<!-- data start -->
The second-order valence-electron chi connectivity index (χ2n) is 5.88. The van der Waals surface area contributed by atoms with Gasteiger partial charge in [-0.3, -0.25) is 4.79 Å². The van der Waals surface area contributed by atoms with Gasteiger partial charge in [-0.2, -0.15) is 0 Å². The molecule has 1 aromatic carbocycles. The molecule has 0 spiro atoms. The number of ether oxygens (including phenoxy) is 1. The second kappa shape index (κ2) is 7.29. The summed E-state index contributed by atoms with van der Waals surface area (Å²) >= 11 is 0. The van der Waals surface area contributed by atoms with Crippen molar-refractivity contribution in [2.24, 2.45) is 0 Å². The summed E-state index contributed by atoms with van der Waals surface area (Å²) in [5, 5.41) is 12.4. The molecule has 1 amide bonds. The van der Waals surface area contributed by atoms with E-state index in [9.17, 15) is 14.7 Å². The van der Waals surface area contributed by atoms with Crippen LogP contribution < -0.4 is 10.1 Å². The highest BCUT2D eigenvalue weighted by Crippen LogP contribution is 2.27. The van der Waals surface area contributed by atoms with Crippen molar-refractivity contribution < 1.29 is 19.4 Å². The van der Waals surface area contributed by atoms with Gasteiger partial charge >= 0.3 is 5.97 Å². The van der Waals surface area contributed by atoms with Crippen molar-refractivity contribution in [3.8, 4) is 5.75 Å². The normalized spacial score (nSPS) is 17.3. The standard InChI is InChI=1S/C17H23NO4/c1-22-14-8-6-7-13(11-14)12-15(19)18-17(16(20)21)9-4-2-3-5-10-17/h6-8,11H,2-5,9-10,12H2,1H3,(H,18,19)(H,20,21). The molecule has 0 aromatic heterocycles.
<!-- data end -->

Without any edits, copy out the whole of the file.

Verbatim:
The second-order valence-electron chi connectivity index (χ2n) is 5.88. The van der Waals surface area contributed by atoms with Gasteiger partial charge in [-0.3, -0.25) is 4.79 Å². The van der Waals surface area contributed by atoms with Gasteiger partial charge in [-0.2, -0.15) is 0 Å². The molecule has 1 aromatic carbocycles. The molecule has 0 spiro atoms. The number of ether oxygens (including phenoxy) is 1. The second kappa shape index (κ2) is 7.29. The summed E-state index contributed by atoms with van der Waals surface area (Å²) >= 11 is 0. The van der Waals surface area contributed by atoms with Crippen molar-refractivity contribution in [2.24, 2.45) is 0 Å². The summed E-state index contributed by atoms with van der Waals surface area (Å²) in [5, 5.41) is 12.4. The molecule has 1 amide bonds. The van der Waals surface area contributed by atoms with E-state index in [9.17, 15) is 14.7 Å². The van der Waals surface area contributed by atoms with Crippen LogP contribution < -0.4 is 10.1 Å². The highest BCUT2D eigenvalue weighted by Crippen LogP contribution is 2.27. The van der Waals surface area contributed by atoms with Crippen molar-refractivity contribution < 1.29 is 19.4 Å². The van der Waals surface area contributed by atoms with Gasteiger partial charge >= 0.3 is 5.97 Å². The van der Waals surface area contributed by atoms with Crippen molar-refractivity contribution in [3.8, 4) is 5.75 Å². The normalized spacial score (nSPS) is 17.3. The standard InChI is InChI=1S/C17H23NO4/c1-22-14-8-6-7-13(11-14)12-15(19)18-17(16(20)21)9-4-2-3-5-10-17/h6-8,11H,2-5,9-10,12H2,1H3,(H,18,19)(H,20,21). The molecule has 0 aromatic heterocycles.